Abuse and rape are difficult words to murmur, but imagine how many people around the globe are silently suffering, terrified of opening up about having it happen to them. In America alone, every 107 seconds, an American is sexually assaulted, and each year there are about 293,000 victims of sexual assault. A whopping 68 percent aren’t even reported to the police, and 98 percent of rapists will never go to jail or prison for their crime. And over 4 million women experience both rape as well as physical assault by their partners.
Comedian Beth Stelling has become a popular name in 2015, having released the stand-up album Simply the Beth and a half hour Comedy Central special. But now she’s stirring up discussion on something much darker. This past Monday, she broke her silence to the world when she posted a detailed message on Instagram revealing her encounter of being both abused as well as raped by her ex-boyfriend.
Stelling posted photos of her bruise-covered legs and arms above a lengthy caption detailing the abusive relationship she was in with her unnamed ex. What particularly stands out is that she stayed with him for 2 months longer after “being verbally, physically abused and raped.” But, what she continues to explain is that, “It’s not simple” — a powerful statement that can only be understood by a victim, and merely taken for its value by an outsider.
Stand-up comedians, despite having different stories to tell, all tend to have one thing in common: they pull from their personal lives, whether it be a funny encounter they had that morning on the street, a strange memory from their childhood, or perhaps their outlooks on current events. And the reason for Stelling’s decision to finally open up to people was related to this. “I wanted to move on and forget because I didn’t understand,” she wrote in her post. “I don’t want revenge or to hurt him now, but it’s unhealthy to keep this inside because my stand-up is pulled directly from my life. It’s how I make my living. My personal is my professional. That is how I’ve always been; I make dark, funny.”
She continued on to say that just because she is revealing this hurtful truth doesn’t mean she has all of the answers to it. “I’m doing my best to work through this,” she wrote. “There are more stories out there from men and women and they don’t all involve getting raped by a stranger in an alley. Many are crapes (the coziest kind) in the comfort of your own bed.” And Stelling is right. Many are in fact of this nature, with 4 out of 5 sexual assaults being committed by someone the victim knows. Furthermore, in their lifetime, more than 1 in 3 women and more than 1 in 4 men have experienced rape, physical violence, and/or stalking in the United States by an intimate partner.
Take a look at Stelling’s full post below:
Same girl in all of these photos (me). I’ve had an amazing year and you’ve seen the highlights here, so these photos are an uncommon thing to share but not an uncommon issue. You may be weirded out but do read on. I have a point. There are many reasons not to make an abusive relationship public, mostly fear. Scared of what people will think, scared it makes me look weak or unprofessional.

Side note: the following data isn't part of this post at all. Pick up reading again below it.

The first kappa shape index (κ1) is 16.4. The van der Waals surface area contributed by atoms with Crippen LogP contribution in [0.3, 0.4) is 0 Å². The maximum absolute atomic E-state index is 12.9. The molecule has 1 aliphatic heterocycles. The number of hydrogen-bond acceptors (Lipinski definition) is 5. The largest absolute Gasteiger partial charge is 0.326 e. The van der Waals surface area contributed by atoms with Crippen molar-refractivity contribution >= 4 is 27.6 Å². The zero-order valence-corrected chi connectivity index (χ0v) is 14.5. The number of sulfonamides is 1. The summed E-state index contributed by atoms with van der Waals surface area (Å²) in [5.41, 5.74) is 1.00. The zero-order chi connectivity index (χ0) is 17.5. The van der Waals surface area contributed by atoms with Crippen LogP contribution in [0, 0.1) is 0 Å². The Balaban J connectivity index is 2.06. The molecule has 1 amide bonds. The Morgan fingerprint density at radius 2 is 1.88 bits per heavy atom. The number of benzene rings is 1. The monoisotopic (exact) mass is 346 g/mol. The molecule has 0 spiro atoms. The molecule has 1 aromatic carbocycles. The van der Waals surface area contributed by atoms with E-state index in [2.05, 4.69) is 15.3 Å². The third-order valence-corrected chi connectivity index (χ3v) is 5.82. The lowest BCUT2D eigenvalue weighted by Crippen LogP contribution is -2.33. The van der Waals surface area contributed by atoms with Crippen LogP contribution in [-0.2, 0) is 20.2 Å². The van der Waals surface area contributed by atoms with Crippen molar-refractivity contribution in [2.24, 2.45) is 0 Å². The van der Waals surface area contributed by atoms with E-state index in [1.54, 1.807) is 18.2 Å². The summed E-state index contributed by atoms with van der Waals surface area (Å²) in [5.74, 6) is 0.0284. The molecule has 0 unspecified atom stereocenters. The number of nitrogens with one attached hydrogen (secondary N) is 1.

When I broke up with my ex this summer, it wasn’t because I didn’t love him, it was because of this. And I absolutely relapsed and contacted him with things I shouldn’t have, but there are no “best practices” with this. When friends or comics ask why we broke up it’s not easy or comfortable to reply; it doesn’t seem like the appropriate thing to say at a stand-up show, a party or a wedding. It’s embarrassing. I feel stupid. After being verbally, physically abused and raped, I dated him for two more months. It’s not simple.
After I broke up with him he said, “You’re very open and honest in your stand-up, and I just ask that you consider me when you talk about your ex because everyone knows who you’re talking about.” And I abided. I wrote vague jokes because we both live in L.A. and I didn’t want to hurt him, start a war, press charges, be interrogated or harassed by him or his friends and family. I wanted to move on and forget because I didn’t understand. I don’t want revenge or to hurt him now, but it’s unhealthy to keep this inside because my stand-up is pulled directly from my life. It’s how I make my living. My personal is my professional. That is how I’ve always been; I make dark, funny.
So now I’m allowing this to be part of my story. It’s not my only story, so please don’t let it be. If you live in L.A., you’ve already started to hear my jokes about this and I ask you to have the courage to listen and accept it because I’m trying. Already since talking about this onstage, many women have come to me after shows asking me to keep doing it. Men have shown their solidarity.
An ex-girlfriend of this ex-boyfriend came to me and shared that she experienced the same fate. Then there was another and another (men and women) who shared other injustices at his hand that..
shattered my belief that I was an exception. I am not alone; unfortunately I’m in a line of smart, funny women who experienced this from the same man in our L.A. comedy community. I couldn’t stay in our relationship waiting for it to happen again and I won’t keep it a secret any longer so that a future woman has a fair chance of avoiding it. I don’t have all the answers. I’m doing my best to work through this. There are more stories out there from men and women and they don’t all involve getting raped by a stranger in an alley. Many are crapes (the coziest kind) in the comfort of your own bed.
Featured Image: APA – Comedy
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